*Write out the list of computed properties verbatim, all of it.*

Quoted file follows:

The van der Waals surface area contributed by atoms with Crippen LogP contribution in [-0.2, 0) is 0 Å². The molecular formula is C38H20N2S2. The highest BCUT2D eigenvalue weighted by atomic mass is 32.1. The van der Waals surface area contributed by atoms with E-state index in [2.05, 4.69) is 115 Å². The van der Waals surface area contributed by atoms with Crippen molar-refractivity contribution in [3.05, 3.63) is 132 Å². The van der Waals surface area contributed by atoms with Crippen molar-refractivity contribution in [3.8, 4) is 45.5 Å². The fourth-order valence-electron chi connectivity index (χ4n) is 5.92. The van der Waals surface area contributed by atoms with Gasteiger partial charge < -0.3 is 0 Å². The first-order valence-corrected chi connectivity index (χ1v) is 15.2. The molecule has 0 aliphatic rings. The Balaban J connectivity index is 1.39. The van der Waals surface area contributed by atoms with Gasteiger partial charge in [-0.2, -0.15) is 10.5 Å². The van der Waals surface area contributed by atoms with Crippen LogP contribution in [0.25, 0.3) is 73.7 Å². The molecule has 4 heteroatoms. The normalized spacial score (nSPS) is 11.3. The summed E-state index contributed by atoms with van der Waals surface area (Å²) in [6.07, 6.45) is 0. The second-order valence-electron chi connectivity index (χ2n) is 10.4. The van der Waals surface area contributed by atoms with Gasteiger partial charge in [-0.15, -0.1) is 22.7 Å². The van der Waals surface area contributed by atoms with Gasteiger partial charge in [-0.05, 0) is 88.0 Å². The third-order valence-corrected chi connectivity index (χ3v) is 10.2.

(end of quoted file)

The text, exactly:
The van der Waals surface area contributed by atoms with Crippen LogP contribution in [-0.2, 0) is 0 Å². The molecular formula is C38H20N2S2. The highest BCUT2D eigenvalue weighted by atomic mass is 32.1. The van der Waals surface area contributed by atoms with E-state index in [2.05, 4.69) is 115 Å². The van der Waals surface area contributed by atoms with Crippen molar-refractivity contribution in [3.05, 3.63) is 132 Å². The van der Waals surface area contributed by atoms with Crippen molar-refractivity contribution in [3.8, 4) is 45.5 Å². The fourth-order valence-electron chi connectivity index (χ4n) is 5.92. The van der Waals surface area contributed by atoms with Gasteiger partial charge < -0.3 is 0 Å². The first-order valence-corrected chi connectivity index (χ1v) is 15.2. The molecule has 0 aliphatic rings. The Balaban J connectivity index is 1.39. The van der Waals surface area contributed by atoms with Gasteiger partial charge in [-0.2, -0.15) is 10.5 Å². The van der Waals surface area contributed by atoms with Crippen LogP contribution in [0.25, 0.3) is 73.7 Å². The molecule has 4 heteroatoms. The normalized spacial score (nSPS) is 11.3. The summed E-state index contributed by atoms with van der Waals surface area (Å²) in [6.07, 6.45) is 0. The second-order valence-electron chi connectivity index (χ2n) is 10.4. The van der Waals surface area contributed by atoms with Gasteiger partial charge in [-0.15, -0.1) is 22.7 Å². The van der Waals surface area contributed by atoms with Gasteiger partial charge in [-0.05, 0) is 88.0 Å². The third-order valence-corrected chi connectivity index (χ3v) is 10.2.